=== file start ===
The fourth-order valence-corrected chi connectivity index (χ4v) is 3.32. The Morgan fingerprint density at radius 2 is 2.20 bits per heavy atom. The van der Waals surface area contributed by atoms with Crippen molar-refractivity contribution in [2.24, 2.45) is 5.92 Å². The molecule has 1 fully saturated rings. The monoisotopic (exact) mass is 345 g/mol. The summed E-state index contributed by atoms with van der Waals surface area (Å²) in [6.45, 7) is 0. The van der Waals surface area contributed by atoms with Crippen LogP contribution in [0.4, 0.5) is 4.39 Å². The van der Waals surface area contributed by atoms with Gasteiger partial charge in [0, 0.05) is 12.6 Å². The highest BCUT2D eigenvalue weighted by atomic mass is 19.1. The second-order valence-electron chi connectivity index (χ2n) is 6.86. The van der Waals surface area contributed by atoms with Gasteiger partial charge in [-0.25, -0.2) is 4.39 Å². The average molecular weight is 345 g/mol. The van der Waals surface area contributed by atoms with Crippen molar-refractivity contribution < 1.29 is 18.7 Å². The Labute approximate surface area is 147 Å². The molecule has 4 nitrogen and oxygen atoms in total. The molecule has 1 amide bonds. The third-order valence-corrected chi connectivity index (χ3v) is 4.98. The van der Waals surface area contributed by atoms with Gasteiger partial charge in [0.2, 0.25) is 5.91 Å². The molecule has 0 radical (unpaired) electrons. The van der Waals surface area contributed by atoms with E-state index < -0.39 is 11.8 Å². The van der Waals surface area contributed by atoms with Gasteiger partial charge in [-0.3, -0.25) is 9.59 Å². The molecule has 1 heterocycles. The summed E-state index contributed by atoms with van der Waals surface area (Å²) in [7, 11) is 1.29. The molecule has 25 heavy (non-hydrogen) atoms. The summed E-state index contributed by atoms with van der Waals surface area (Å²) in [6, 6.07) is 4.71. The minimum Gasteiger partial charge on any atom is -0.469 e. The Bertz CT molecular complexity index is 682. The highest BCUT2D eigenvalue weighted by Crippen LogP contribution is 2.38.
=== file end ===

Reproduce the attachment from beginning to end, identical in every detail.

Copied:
The fourth-order valence-corrected chi connectivity index (χ4v) is 3.32. The Morgan fingerprint density at radius 2 is 2.20 bits per heavy atom. The van der Waals surface area contributed by atoms with Crippen molar-refractivity contribution in [2.24, 2.45) is 5.92 Å². The molecule has 1 fully saturated rings. The monoisotopic (exact) mass is 345 g/mol. The summed E-state index contributed by atoms with van der Waals surface area (Å²) in [6.45, 7) is 0. The van der Waals surface area contributed by atoms with Crippen LogP contribution in [0.4, 0.5) is 4.39 Å². The van der Waals surface area contributed by atoms with Gasteiger partial charge in [0, 0.05) is 12.6 Å². The highest BCUT2D eigenvalue weighted by atomic mass is 19.1. The second-order valence-electron chi connectivity index (χ2n) is 6.86. The van der Waals surface area contributed by atoms with Gasteiger partial charge in [-0.25, -0.2) is 4.39 Å². The average molecular weight is 345 g/mol. The van der Waals surface area contributed by atoms with Crippen molar-refractivity contribution < 1.29 is 18.7 Å². The Labute approximate surface area is 147 Å². The molecule has 4 nitrogen and oxygen atoms in total. The molecule has 1 amide bonds. The third-order valence-corrected chi connectivity index (χ3v) is 4.98. The van der Waals surface area contributed by atoms with Gasteiger partial charge in [0.2, 0.25) is 5.91 Å². The molecule has 0 radical (unpaired) electrons. The van der Waals surface area contributed by atoms with E-state index < -0.39 is 11.8 Å². The van der Waals surface area contributed by atoms with Gasteiger partial charge in [-0.3, -0.25) is 9.59 Å². The molecule has 1 heterocycles. The summed E-state index contributed by atoms with van der Waals surface area (Å²) in [7, 11) is 1.29. The molecule has 25 heavy (non-hydrogen) atoms. The summed E-state index contributed by atoms with van der Waals surface area (Å²) in [6, 6.07) is 4.71. The minimum Gasteiger partial charge on any atom is -0.469 e. The Bertz CT molecular complexity index is 682. The highest BCUT2D eigenvalue weighted by Crippen LogP contribution is 2.38.